WHEN CHLOE CUNLIFFE (West, Seattle) went to the indoor all-comers meet at Tacoma’s Pacific Lutheran University on St. Patrick’s Day, it was literally a last-chance meet. Last chance for the senior to improve on the PR of 14-0 (4.27) that she first set as a junior. Last chance to salvage her injury-ravaged undercover season. Last chance to go after the HSR of 14-4 (4.37) that Tori Weeks (now Hoggard) set in ’15.
Her coach, Tim Reilly, wasn’t even there. “I was actually on an airplane coming home from the Hershey [USATF Youth] meet in New York and she picked up poles and got herself there to take a last crack at the indoor marks,” he says.
Cunliffe had cleared 13-9¼ (4.20) and a PR-equaling 14-0 in January. Then her right wrist went on the fritz and she didn’t vault at all in February. “It was really annoying,” she says. In that down-time she lifted weights and concentrated on sprint drills with her dad. “Over the last few weeks it’s gotten so much better,” she says. “Right now it feels 100% better.”
In Tacoma, she needed two tries to get over her opening height of 13-1½ (4.00). She cleared 13-7¼ (4.15) on her first, then missed and passed at 14-1¼ (4.30), even though it would have been a PR.
Then she had the bar put at a national record 14-5¼ (4.40), which would better Weeks’ standard from ’15. She made it on her first try: “I was like, ‘OK, I kind of knew that was in me.’” Putting the bar at 14-9 (4.50)? That was just gravy. She missed her first attempt; then she made it. “That one did surprise me,” she confesses. The mark is also an absolute HSR, bettering the 14-7½ (4.46) of Lexi Weeks (now Jacobus) in ’15. It would also rate as an American Junior Record, but USATF’s number-of-officials regulations will negate that possibility. (continues below)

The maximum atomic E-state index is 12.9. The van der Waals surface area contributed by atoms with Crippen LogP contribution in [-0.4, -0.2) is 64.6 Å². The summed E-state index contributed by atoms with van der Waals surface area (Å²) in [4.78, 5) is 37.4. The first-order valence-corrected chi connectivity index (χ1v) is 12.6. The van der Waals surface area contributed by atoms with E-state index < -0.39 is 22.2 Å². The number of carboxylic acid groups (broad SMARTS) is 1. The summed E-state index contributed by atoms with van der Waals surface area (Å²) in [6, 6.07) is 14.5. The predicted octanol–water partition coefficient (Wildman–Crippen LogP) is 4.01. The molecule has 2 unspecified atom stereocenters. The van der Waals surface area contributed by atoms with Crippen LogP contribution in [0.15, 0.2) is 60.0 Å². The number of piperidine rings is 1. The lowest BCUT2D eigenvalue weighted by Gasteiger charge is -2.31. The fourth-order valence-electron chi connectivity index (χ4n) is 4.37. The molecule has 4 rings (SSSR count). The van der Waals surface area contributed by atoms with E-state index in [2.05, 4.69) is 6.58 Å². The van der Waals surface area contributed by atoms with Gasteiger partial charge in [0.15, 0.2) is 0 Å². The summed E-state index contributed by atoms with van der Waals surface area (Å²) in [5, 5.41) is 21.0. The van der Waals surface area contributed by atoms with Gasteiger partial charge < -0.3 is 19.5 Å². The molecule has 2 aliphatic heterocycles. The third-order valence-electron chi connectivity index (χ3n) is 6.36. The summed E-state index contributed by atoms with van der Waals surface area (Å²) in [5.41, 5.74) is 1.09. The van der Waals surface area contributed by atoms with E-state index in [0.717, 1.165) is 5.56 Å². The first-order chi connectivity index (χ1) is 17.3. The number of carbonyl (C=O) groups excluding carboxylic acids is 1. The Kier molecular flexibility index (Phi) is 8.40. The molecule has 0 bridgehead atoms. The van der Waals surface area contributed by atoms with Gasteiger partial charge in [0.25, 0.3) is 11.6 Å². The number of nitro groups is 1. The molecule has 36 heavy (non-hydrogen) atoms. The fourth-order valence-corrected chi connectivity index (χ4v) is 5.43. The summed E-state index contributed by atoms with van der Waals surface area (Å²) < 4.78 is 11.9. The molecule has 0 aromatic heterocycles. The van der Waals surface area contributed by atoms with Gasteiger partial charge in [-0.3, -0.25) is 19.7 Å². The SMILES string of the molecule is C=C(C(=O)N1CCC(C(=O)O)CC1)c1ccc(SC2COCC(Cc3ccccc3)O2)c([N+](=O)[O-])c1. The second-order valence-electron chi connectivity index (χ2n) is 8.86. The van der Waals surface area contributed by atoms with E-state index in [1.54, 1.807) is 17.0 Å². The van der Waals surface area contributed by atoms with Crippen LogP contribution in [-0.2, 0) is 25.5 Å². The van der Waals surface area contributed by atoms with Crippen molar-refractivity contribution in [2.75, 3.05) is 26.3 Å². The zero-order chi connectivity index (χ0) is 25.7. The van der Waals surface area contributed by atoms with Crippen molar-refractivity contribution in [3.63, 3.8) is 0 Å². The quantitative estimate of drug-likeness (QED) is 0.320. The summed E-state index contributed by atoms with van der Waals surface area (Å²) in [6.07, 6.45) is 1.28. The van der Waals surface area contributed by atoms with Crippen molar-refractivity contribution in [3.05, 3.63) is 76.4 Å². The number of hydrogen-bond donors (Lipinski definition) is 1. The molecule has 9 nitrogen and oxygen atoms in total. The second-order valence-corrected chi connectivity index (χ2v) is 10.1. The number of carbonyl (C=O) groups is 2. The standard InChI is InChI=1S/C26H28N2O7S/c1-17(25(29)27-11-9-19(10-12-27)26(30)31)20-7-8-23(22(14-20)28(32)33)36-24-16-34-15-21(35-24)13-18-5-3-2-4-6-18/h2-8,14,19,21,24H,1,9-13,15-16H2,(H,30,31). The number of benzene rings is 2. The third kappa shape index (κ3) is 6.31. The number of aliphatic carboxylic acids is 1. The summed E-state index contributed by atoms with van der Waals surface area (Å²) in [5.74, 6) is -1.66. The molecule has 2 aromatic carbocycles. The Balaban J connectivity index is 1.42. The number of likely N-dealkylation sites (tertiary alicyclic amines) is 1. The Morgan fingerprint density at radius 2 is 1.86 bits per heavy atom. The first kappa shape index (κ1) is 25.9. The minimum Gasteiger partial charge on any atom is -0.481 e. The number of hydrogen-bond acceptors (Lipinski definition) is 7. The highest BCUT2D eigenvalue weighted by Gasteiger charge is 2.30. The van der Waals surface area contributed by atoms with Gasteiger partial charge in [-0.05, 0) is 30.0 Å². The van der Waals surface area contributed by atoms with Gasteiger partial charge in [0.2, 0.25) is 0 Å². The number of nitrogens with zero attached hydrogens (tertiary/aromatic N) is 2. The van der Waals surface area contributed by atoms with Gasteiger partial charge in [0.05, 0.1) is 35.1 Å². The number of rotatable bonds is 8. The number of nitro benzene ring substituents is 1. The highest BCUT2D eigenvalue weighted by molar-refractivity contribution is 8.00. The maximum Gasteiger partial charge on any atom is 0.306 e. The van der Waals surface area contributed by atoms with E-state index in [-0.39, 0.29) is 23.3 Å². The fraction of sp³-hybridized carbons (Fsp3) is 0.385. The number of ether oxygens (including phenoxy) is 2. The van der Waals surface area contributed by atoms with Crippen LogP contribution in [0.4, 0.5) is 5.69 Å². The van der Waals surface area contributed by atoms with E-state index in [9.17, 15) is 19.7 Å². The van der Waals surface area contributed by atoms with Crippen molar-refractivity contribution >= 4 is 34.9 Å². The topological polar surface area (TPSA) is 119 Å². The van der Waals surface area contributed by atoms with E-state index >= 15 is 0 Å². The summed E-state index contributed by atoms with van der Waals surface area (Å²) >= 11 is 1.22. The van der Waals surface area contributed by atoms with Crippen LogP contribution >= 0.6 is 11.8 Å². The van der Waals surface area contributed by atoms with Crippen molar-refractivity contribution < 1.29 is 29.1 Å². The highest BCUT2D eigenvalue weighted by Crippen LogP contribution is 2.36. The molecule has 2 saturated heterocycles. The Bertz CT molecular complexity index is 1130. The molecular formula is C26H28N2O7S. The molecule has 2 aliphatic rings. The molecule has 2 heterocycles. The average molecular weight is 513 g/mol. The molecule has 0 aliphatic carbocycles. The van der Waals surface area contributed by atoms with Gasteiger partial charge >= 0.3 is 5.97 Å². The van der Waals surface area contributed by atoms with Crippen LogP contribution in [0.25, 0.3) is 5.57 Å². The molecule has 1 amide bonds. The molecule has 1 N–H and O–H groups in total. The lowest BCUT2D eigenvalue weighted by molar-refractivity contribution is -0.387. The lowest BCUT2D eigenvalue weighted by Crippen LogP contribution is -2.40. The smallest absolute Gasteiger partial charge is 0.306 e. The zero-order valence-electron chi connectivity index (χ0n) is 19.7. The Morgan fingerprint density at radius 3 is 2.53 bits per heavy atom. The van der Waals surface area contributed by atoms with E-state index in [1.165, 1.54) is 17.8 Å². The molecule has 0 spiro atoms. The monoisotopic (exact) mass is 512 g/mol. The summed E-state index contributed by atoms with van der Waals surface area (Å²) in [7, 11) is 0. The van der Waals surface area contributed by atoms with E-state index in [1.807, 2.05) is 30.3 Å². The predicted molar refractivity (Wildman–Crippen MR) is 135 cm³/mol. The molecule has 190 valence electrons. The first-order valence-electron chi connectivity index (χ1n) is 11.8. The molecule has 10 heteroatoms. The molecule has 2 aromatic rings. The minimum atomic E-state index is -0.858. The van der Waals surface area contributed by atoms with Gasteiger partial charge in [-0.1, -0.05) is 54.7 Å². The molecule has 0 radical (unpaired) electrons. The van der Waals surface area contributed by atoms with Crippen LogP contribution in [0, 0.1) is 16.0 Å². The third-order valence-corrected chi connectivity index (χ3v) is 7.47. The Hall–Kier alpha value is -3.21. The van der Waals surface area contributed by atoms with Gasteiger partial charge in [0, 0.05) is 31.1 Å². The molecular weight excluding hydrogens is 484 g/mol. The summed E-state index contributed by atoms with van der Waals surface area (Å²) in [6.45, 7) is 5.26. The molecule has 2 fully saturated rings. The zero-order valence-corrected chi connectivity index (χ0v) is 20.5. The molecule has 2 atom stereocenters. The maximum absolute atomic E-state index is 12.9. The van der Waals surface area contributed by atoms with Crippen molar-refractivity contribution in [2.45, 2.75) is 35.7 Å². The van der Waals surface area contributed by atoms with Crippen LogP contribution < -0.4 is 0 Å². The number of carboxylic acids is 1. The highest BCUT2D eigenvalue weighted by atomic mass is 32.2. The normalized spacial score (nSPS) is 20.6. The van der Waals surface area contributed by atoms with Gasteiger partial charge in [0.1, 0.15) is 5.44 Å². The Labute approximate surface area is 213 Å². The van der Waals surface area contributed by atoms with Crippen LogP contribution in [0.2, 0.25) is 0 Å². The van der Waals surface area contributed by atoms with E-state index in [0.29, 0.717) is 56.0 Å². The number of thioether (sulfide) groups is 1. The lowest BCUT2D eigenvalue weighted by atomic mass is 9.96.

Says Reilly, “I figured 14-9 was absolutely going to happen by May, but I was a bit surprised that it came so fast. And to have two record jumps in one session.”
Now Cunliffe, who is bound for Washington State—where she will train under former world indoor/outdoor champ Brad Walker—has to adjust her goals for outdoors. “Hopefully 15-feet or higher,” she says. At Tacoma, she took two unsuccessful attempts at 15-1 (4.60) just to see what it felt like. Her form has had some online commentators very impressed, and there’s no doubt that speed runs in the family, since older sister Hannah was the ’17 NCAA Indoor 60 champion for Oregon.
Of the whirlwind close to her indoor campaign, the new recordholder explains, “I just tried to make up for all the time I missed. I’ve never vaulted so much. I worked really hard when I came back.”